Landmarks in My Time


Author: Bertha Menezes Bragança

TBD00181 | PB | pp. 112 | 1992 | Bertha Menezes Bragança

Landmarks in My Time is a contains selected writings covering a wide range of topics from biographies and the freedom struggle to women and world peace.

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Landmarks In My Time is a book of essays written by a woman who was first and foremost a freedom fighter.

Berta Menezes Bragança was only 17 years old when the Goa Congress Committee was formed in 1928. Those were the very first stirrings of the nationalist movement in the Portuguese colony, and they struck an immediate chord in the young girl’s heart.

Those feelings remained the raison d’etre of her very existence from then till Goa was liberated by the Indian Army through Operation Vijay on 18 December 1961.

The first eight essays in this book provide an insiders view on the Goan freedom struggle and post-liberation politics in Goa. Tristao Bragança Cunha — father of Goan nationalism — has also been profiled.

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Bertha Menezes Bragança





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About the Author

Berta Menezes Bragança was born in Cuelim, Goa, on 17 December 1911. Daughter of the renowned writer and social thinker Luis de Menezes Bragança, she never underwent any formal education. But under the able tutelage of her patents she educated herself and acquired a fluent working knowledge of English, Konkani and Portuguese.

The humiliation her people were subjected to sowed in her a resentment for the Portuguese rulers. But it was her close association with her uncle, Tristao Bragança de Cunha that gave a direction to her discontent.

In 1929 she became a member of the Goa Congress Committee, an organisation set up to fight for Goa’s freedom from Portuguese colonialism.

In 1935 she joined the Adarsh High School in Margao, as a teacher for ten years, infusing her young pupils with patriotic spirit. However in 1946 her services were terminated because of her involvement in the freedom movement.

With this development she plunged whole-heartedly into the resistance movement by becoming a full timer and helping T B Cunha with his work. She subsequently became secretary of the Goa Youth League.

In 1947 she married Dr Antonio Furtado, after they had been friends for three years. But the couple soon had to flee Goa in 1950 as her husband refused to collaborate with the Portuguese rulers in denouncing Jawaharlal Nehru.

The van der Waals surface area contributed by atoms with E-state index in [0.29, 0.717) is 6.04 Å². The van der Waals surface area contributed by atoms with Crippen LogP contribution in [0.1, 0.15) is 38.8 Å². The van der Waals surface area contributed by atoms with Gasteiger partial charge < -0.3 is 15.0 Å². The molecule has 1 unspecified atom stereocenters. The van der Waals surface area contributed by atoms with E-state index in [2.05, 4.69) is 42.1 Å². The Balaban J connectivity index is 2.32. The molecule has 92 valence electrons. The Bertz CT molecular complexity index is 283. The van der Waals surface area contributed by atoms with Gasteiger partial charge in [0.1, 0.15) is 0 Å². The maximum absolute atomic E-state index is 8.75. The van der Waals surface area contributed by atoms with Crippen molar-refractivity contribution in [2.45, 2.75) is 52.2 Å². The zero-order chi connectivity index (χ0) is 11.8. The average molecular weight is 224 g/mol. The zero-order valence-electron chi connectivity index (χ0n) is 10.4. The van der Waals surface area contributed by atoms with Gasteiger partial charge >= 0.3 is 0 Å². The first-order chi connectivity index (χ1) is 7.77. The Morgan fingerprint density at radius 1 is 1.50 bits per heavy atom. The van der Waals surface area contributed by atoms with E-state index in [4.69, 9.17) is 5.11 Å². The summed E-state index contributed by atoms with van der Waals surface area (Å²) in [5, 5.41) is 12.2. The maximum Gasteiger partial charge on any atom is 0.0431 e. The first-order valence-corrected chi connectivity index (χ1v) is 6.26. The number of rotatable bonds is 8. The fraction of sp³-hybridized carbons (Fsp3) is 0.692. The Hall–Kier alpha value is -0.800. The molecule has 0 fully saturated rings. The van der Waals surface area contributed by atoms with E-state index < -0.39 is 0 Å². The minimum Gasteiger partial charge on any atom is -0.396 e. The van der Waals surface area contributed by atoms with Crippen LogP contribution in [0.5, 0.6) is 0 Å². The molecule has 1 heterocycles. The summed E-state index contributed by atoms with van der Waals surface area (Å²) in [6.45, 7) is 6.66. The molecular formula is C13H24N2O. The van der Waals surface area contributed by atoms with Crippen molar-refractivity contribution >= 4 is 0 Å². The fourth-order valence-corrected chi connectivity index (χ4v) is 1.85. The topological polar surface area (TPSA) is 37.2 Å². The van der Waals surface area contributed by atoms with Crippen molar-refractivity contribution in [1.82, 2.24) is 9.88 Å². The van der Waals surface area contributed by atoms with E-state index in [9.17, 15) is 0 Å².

They left for Belgaum, where their house became refuge and meeting centre for all freedom fighters.

In 1953, she along with others started Free Goa, a bulletin giving news of the freedom struggle in Goa. Except for a brief period when the journal was edited by T B Cunha, it was Bertha who practically brought out the journal, although initially her husband’s name appeared in print as the editor. Free Goa became a rallying point for different forces opposing Portuguese colonial rule and was closed down in 1962, a year after Goa’s Liberation.

In 1961, Berta undertook an intensive tour in India to build up national support for the Goan freedom movement.

In the same year she attended the Afro-Asian Women’s Conference in Cairo and later went off to the USSR at the invitation of the Soviet women at the conference. She was able to build international solidarity with Goa’s liberation movement.

After Goa’s Liberation from colonial bondage in 1961, she settled down in Chandor where she undertook extensive developmental activities.

In 1980 she and her husband moved to a rented house in Margao. Seven years later her husband expired.

Today 81-year-old Berta lives a quiet, low-profile existence. Despite her deteriorating health and failing eyesight, she keeps track of current events and reacts to them through the newspapers.

To date she has published two books: one a biography of her father and the other a collection of short stories she wrote in the 1930s.

This third book contains selected writings by her, covering a wide range of topics from biographies and the freedom struggle, to women and world peace.


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